Four On The Floor is an active music blog dedicated to "Jazz drumming and all things unrelated". Founded during the spring of 2009 as a means to procrastinate while preparing for his doctoral candidacy exam, this blog is maintained by Canadian Jazz drummer and educator Jon McCaslin.
- From Drummer Nation, an interview with Michael Carvin:
Drummer Nation Show #52, "I'll Introduce You to Yourself." Guest: Michael Carvin - YouTube
- A sneak peek of an upcoming trio album featuring Brian Blade, Jeff Coffin and Chris Donahue:
Jeff Coffin, Brian Blade, Chris Donohue for Global Genius Productions - YouTube
- Marcus Gilmore goes for it with Chick Corea:
Marcus Gilmore Drum Solo - YouTube
- What am I listening to these days?
Geof Bradfield "Birdsongs" - Dana Hall (drums)
Clark Sommers Trio "BaSH" - Dana Hall (drums)
Barry Elmes "Dog's Breakfast" - Barry Elmes (drums)
Phil Stewart "Melodious Drums" - Phil Stewart (drums)
Rodney Jordan "Playing Jazz, Volume 1" - Jason Marsalis (drums)
David Friesen "Four to Go" - Alan Jones (drums)
Nat Adderley "In the Bag" - James Black (drums)
Bud Powell "Off Minor" - Kenny Clarke (drums)
- And today's Final Word goes to Joseph Campbell with some sage advice for all those who are looking to get some practicing done:
"You must have a room, or a certain hour or so a day, where you don’t know what was in the newspapers that morning, you don’t know who your friends are, you don’t know what you owe anybody, you don’t know what anybody owes to you. This is a place where you can simply experience and bring forth what you are and what you might be. This is the place of creative incubation. At first you may find that nothing happens there. But if you have a sacred place and use it, something eventually will happen."
Not at that long ago (in the last ten years anyways...), Bob Gullotti was a big help towards my own doctoral research through the University of Toronto (much more than he likely realizes!) In examining the notion of Melodic Jazz Drumming (found here: https://tspace.library.utoronto.ca/handle/1807/69408) I recalled an obscure article from a long out-of-print Jazz education magazine that I first discovered in the McGill University Library in which Gullotti described using the solo phrases from the Charlie Parker Omnibook to develop solo vocabulary on the drum set. This intrigued me then (late 90s?) and this idea not only left an impression on me as a Jazz drummer but also prompted me to reach out and interview Gullotti on this specific topic several years later.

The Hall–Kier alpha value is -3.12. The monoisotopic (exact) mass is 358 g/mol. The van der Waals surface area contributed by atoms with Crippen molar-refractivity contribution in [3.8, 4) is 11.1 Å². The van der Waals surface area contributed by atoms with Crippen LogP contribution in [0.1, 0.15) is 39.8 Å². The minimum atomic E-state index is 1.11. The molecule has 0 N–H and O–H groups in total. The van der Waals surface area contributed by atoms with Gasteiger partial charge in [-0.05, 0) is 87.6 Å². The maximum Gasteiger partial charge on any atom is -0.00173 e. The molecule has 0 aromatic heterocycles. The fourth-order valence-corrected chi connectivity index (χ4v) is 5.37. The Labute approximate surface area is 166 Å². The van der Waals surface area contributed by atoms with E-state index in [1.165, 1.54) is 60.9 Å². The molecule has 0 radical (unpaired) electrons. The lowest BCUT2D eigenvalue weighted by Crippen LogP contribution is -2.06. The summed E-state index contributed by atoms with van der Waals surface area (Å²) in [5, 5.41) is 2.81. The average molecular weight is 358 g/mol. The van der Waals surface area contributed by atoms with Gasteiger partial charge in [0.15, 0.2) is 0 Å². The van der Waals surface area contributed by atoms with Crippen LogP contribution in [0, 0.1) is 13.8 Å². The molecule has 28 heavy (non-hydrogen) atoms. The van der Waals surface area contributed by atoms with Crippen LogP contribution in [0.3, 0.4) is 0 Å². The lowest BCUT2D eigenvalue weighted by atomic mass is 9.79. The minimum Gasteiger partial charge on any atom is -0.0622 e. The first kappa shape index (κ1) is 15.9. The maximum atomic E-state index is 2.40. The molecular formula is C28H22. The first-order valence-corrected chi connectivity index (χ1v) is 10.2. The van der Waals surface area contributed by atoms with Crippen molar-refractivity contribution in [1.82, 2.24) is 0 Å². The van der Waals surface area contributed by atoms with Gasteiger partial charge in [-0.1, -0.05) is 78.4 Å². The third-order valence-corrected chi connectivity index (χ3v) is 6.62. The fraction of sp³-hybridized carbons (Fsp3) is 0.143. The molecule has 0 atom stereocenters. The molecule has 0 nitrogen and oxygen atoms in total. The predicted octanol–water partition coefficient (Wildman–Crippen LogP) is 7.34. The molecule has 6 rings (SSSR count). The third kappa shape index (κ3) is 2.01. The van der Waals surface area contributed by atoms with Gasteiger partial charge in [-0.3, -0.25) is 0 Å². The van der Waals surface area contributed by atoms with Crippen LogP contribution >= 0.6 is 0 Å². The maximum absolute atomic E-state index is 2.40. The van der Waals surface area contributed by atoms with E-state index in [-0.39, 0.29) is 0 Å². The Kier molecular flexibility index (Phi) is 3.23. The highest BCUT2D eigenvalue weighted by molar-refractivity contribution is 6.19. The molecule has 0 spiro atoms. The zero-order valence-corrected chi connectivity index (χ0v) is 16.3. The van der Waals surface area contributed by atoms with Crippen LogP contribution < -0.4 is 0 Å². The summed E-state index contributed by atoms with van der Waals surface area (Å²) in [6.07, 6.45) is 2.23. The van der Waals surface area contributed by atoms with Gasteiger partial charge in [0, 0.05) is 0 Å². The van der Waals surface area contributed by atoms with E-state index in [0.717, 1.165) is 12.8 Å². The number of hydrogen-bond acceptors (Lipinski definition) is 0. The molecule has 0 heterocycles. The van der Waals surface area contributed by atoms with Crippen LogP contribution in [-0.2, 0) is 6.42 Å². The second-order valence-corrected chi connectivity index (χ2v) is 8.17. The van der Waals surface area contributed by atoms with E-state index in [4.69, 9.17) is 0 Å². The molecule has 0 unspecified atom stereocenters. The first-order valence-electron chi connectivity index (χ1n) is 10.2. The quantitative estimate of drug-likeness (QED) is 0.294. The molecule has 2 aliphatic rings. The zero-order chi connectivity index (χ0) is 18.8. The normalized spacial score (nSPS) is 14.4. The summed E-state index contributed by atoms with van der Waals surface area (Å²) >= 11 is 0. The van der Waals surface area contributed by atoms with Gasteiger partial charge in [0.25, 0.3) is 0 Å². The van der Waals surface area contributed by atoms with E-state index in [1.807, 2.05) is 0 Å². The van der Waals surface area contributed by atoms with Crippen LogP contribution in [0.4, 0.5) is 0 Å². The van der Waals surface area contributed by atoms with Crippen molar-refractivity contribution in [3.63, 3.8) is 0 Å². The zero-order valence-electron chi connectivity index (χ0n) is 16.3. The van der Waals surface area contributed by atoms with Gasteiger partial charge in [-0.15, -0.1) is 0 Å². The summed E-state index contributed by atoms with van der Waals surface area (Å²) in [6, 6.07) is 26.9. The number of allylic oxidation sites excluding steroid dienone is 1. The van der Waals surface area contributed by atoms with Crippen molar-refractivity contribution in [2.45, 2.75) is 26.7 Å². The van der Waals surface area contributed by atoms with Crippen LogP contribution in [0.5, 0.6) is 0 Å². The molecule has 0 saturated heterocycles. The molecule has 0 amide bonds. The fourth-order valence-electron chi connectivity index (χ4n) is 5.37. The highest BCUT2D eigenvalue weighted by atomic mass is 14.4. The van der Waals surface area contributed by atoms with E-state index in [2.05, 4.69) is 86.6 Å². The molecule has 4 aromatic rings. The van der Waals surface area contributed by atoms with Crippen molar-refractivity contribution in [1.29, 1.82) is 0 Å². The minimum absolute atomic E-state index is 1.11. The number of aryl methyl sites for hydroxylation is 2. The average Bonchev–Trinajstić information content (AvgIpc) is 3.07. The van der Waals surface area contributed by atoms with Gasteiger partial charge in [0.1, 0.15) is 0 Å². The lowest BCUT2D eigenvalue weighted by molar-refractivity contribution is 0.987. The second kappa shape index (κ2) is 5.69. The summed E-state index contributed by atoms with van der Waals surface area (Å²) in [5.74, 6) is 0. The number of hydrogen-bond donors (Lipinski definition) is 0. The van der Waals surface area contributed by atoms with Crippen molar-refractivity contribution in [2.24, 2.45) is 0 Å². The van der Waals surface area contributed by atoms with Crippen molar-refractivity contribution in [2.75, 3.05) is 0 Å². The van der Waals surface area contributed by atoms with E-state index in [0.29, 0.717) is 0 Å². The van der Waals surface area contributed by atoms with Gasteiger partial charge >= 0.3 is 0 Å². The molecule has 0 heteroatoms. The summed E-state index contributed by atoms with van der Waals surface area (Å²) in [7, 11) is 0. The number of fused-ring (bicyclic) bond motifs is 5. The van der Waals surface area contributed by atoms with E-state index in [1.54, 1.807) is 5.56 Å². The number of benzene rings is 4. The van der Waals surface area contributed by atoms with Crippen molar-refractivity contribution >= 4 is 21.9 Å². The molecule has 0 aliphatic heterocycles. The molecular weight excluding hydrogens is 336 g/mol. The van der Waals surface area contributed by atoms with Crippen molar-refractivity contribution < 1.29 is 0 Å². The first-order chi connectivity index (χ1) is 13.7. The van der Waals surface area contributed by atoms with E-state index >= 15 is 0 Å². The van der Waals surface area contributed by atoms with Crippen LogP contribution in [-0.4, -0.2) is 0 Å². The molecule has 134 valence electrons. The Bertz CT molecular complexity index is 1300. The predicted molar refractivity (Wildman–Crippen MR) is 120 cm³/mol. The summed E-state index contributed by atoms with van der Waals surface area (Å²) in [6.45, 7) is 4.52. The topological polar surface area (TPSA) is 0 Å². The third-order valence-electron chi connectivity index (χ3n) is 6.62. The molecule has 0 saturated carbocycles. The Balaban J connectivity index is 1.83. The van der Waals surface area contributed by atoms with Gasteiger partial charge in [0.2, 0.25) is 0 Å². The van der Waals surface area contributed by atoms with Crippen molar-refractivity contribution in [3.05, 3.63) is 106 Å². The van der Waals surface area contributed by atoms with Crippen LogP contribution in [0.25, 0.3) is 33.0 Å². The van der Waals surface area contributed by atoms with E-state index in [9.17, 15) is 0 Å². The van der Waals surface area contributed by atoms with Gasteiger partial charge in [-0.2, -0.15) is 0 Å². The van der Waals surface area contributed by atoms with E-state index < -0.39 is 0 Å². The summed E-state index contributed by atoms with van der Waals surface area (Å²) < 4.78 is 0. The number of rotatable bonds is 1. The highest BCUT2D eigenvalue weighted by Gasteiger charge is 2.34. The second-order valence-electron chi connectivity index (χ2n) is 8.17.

We never met in person however we did speak at length over the phone and his description and explanation of his use of Bird's "melodies" and how to orchestrate them around the drums was a big help in my research. In fact, I somehow think of this and all the possibilities of Melodic Drumming in some way or another every time that I sit down to play and teach at the drums.
So here's an example of Gullotti demonstrating this very concept, on the Charlie Parker tune Chi Chi:
Bob Gullotti Playing Bird. - YouTube
As you can see and hear, Bird's idea lend themselves very well to orchestration around the drum set.
Bob is also a founding member of the long standing Boston trio The Fringe with tenor saxophonist George Garzone and bassist John Lockwood. Be sure to check these guys out if you ever find yourself in Boston.
The Fringe Jazz Trio Celebrating 39 years LIVE - YouTube